Best defense for a tsunami is to be prepared

PORTLAND, Ore. - Saddled with educating Oregonians about how to survive a devastating tsunami like the one that ravaged Japan's coast a year, an Oregon State University researcher scoured Japan's coastline looking for clues - something he could bring home to Oregon to keep people safe here.

"We need to be prepared as individuals - but also as travelers from Portland, from the valley and from the rest of the world," Pat Corcoran said.

It's as easy as knowing where to go and when to go there.

In Japan, Corcoran said he found a population that was ready and moved as a unit to save themselves and each other when the magnitude 9.0 earthquake created massive waves and pushed the Pacific Ocean water miles inland.

The quake, waves and ensuing nuclear disaster killed thousands, but how many more would have died if Japan were less prepared?

"90 percent of the Japanese evacuated effectively to high ground - so that's really encouraging," Corcoran said. "I think that shows us here in Oregon that with preparedness we really can improve our odds."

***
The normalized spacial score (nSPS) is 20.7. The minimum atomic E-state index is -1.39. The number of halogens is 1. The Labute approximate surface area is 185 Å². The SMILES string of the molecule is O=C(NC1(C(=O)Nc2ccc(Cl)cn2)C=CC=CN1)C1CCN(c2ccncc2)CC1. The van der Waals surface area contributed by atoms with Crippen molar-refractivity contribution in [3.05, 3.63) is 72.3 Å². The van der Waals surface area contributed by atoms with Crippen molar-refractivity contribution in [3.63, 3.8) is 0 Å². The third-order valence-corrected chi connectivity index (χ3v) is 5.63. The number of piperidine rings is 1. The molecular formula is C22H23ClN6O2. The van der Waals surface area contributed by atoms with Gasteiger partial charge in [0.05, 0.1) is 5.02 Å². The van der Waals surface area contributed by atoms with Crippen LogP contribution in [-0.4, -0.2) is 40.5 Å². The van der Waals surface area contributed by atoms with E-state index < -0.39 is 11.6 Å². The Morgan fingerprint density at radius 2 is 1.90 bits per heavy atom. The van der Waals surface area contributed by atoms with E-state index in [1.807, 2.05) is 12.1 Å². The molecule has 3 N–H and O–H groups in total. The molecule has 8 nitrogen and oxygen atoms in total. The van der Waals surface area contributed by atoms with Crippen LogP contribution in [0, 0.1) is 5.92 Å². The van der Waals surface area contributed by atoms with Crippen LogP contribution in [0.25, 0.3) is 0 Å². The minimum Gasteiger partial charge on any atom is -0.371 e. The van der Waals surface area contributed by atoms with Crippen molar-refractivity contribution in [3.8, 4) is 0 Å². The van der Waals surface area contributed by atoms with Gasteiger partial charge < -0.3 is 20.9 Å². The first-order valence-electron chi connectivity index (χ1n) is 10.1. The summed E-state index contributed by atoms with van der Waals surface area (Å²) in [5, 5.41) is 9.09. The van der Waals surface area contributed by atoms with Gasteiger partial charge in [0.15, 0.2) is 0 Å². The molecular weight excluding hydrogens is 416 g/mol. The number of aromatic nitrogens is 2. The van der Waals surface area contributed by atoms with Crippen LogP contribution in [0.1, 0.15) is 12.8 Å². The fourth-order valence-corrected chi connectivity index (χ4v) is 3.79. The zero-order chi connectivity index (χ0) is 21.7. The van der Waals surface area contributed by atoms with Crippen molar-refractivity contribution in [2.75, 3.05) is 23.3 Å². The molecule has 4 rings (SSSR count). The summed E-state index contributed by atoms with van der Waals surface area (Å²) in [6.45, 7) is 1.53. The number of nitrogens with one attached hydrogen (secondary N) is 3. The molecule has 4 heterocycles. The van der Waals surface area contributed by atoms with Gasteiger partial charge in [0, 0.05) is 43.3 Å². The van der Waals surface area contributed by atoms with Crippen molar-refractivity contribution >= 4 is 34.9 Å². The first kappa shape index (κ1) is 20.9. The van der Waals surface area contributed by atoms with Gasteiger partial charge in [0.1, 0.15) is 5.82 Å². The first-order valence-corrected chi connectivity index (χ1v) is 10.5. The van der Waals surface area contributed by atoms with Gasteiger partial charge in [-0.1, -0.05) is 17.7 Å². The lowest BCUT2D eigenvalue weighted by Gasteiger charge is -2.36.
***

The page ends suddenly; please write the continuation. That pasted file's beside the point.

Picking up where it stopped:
The Oregon Department of Geology and Mineral Industries is playing a large part in getting us prepared. They have created new maps that should tsunami risks.

However, recent federal budget cuts eliminated the funding for the maps before all of them were completed.

But Corcoran said even without the maps, Oregonians can take steps to be prepared.

He said you should follow one rule as soon as you feel the ground shaking:

"It's time to get to high ground immediately and on your own," Corcoran said. "One of the most startling realizations was how people survived in Japan, and most people did survive by immediately saving themselves."

Click through the photo gallery to see images from Pat Corcoran's recent trip to Japan


Projections of different tsunamis in Tillamook triggered by a relatively close earthquake. (DOGAMI) Projections of different tsunamis in Coos Bay triggered by a relatively close earthquake. (DOGAMI)